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American Politics

 
 

Observing the folks next door

Some Canadian reflections

by Garth Stevenson

Imagine the following scenario. The United States is bogged down in an inconclusive and unpopular war. The Republicans nominate an aging war hero as their presidential candidate. The Democrats select an eloquent and thoughtful man from Illinois who is loved by the liberal intelligentsia but seems to have some difficulty connecting with ordinary Americans. The Republican wins in a landslide.

The reference, of course, is to the first American election that I remember, now more than half a century past. I don’t remember it very well, since I was only nine years old, but the fact that the unlucky Democrat shared my family name did capture my attention. I won’t make any trite comment about history either repeating itself or not repeating itself, particularly as this is written in September. My point is merely that I have been interested in the United States for a very long time, and that makes me a fairly typical Canadian.

Banner Welcome: A sign welcomes returning soldiers at
Anchorage airport in Alaska. Taken on June 7, 2008,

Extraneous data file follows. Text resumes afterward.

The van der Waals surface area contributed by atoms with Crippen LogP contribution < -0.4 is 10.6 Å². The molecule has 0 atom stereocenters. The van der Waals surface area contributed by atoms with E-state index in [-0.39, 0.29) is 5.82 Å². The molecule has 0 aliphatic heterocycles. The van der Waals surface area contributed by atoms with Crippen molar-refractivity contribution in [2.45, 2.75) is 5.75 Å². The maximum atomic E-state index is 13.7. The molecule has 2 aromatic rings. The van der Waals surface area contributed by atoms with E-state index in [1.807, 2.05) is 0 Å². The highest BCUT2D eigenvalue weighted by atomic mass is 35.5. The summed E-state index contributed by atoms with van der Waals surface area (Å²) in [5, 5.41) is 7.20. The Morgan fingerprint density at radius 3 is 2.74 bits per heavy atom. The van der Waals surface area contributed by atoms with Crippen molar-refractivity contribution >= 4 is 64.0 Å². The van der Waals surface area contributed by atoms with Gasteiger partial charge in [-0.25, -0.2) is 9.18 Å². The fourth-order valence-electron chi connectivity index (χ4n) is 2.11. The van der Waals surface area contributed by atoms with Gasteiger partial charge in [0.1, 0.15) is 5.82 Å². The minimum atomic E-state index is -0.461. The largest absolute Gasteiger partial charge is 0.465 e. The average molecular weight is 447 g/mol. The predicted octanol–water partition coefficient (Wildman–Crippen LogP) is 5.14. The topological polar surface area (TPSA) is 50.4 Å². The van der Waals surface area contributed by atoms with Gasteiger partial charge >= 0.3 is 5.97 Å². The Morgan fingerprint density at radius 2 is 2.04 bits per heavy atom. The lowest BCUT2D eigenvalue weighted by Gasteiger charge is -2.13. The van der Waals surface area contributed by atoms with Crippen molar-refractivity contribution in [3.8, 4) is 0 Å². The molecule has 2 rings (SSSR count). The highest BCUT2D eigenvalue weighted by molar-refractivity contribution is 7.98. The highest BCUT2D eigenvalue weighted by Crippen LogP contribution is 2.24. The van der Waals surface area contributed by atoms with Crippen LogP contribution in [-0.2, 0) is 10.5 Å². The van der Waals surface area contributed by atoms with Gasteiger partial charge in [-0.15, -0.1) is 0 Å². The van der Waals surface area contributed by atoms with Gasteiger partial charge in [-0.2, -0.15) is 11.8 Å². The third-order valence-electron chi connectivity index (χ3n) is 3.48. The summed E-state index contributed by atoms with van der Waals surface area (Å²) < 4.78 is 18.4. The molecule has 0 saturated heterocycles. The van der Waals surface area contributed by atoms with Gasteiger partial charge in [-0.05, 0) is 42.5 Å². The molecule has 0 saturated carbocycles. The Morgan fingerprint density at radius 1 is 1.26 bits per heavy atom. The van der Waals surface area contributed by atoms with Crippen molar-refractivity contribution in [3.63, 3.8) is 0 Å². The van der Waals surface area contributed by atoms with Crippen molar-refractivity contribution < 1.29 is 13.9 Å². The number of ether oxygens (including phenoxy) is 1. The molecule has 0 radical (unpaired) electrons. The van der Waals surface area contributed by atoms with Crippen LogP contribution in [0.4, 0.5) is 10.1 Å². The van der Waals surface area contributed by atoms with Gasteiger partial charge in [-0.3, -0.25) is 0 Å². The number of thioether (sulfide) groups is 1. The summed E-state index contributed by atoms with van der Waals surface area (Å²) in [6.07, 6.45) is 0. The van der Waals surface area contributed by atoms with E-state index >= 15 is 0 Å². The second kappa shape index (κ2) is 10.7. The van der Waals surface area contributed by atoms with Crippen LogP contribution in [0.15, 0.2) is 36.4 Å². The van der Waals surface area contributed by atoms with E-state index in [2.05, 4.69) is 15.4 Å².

months before Sarah Palin was introduced to the world as John McCain’s VP candidate at a rally in Dayton.

Canadian attitudes toward the United States have never been simple. Canada was literally founded on anti-Americanism, the one common bond between the American Loyalist refugees who came here after 1776, the Orangemen who arrived from northern Ireland a little later and the Catholic clergy in Quebec. General elections have been fought on anti-American platforms, although the last time this really worked was in 1911. Yet we have never been able to ignore the United States even if we wanted to, and our kind of anti-Americanism, unlike the more robust variety that exists in some European intellectual circles and in the Middle East, has almost always been mixed with fascination and even admiration. I find it significant that three of our best novels (Fifth Business by Robertson Davies, The Watch that Ends the Night by Hugh McLennan and St. Urbain’s Horseman by Mordecai Richler) are built around the lifelong relationship between a rather wimpy and introspective central character and a more aggressive, more adventurous and slightly older man whose colourful and exciting life is viewed from a distance. That is a perfect metaphor for the relationship between Canada and the United States.

My own life has been intertwined with the United States for as long as I can remember. The first books I recall were American: The Wizard of Oz and its many sequels and the wild animal stories of Thornton W. Burgess.

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About the Author

Garth Stevenson
Garth Stevenson is Professor of Political Science at Brock University in St. Catharines, Ontario, and a frequent contributor to Inroads.




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